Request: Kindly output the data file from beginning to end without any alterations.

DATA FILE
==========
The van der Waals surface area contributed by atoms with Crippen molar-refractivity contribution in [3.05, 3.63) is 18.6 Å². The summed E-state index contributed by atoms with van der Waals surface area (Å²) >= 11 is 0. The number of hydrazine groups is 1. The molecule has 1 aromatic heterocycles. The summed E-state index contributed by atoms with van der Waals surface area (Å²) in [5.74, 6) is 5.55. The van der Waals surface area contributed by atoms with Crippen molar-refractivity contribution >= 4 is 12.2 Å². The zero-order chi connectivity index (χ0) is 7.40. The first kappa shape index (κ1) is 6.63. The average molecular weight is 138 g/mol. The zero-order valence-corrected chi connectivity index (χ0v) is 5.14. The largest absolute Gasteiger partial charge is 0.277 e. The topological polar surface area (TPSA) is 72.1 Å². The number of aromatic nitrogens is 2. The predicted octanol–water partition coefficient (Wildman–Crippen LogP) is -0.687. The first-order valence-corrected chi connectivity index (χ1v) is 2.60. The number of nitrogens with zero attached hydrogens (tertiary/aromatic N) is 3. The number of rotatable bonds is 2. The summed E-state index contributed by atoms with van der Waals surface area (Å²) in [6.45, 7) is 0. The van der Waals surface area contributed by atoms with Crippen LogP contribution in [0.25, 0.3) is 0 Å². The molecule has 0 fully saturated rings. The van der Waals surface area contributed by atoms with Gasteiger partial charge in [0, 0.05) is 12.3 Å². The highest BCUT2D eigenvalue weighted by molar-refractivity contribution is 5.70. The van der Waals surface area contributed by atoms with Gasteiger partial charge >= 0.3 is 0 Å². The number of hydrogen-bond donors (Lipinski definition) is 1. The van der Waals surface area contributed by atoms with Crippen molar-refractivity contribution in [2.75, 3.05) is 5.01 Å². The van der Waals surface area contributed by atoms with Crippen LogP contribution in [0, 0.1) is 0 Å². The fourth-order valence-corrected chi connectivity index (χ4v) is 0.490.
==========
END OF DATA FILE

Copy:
The van der Waals surface area contributed by atoms with Crippen molar-refractivity contribution in [3.05, 3.63) is 18.6 Å². The summed E-state index contributed by atoms with van der Waals surface area (Å²) >= 11 is 0. The number of hydrazine groups is 1. The molecule has 1 aromatic heterocycles. The summed E-state index contributed by atoms with van der Waals surface area (Å²) in [5.74, 6) is 5.55. The van der Waals surface area contributed by atoms with Crippen molar-refractivity contribution >= 4 is 12.2 Å². The zero-order chi connectivity index (χ0) is 7.40. The first kappa shape index (κ1) is 6.63. The average molecular weight is 138 g/mol. The zero-order valence-corrected chi connectivity index (χ0v) is 5.14. The largest absolute Gasteiger partial charge is 0.277 e. The topological polar surface area (TPSA) is 72.1 Å². The number of aromatic nitrogens is 2. The predicted octanol–water partition coefficient (Wildman–Crippen LogP) is -0.687. The first-order valence-corrected chi connectivity index (χ1v) is 2.60. The number of nitrogens with zero attached hydrogens (tertiary/aromatic N) is 3. The number of rotatable bonds is 2. The summed E-state index contributed by atoms with van der Waals surface area (Å²) in [6.45, 7) is 0. The van der Waals surface area contributed by atoms with Crippen LogP contribution in [0.25, 0.3) is 0 Å². The molecule has 0 fully saturated rings. The van der Waals surface area contributed by atoms with Gasteiger partial charge in [0, 0.05) is 12.3 Å². The highest BCUT2D eigenvalue weighted by molar-refractivity contribution is 5.70. The van der Waals surface area contributed by atoms with Gasteiger partial charge >= 0.3 is 0 Å². The number of hydrogen-bond donors (Lipinski definition) is 1. The van der Waals surface area contributed by atoms with Crippen molar-refractivity contribution in [2.75, 3.05) is 5.01 Å². The van der Waals surface area contributed by atoms with Crippen LogP contribution in [0, 0.1) is 0 Å². The fourth-order valence-corrected chi connectivity index (χ4v) is 0.490.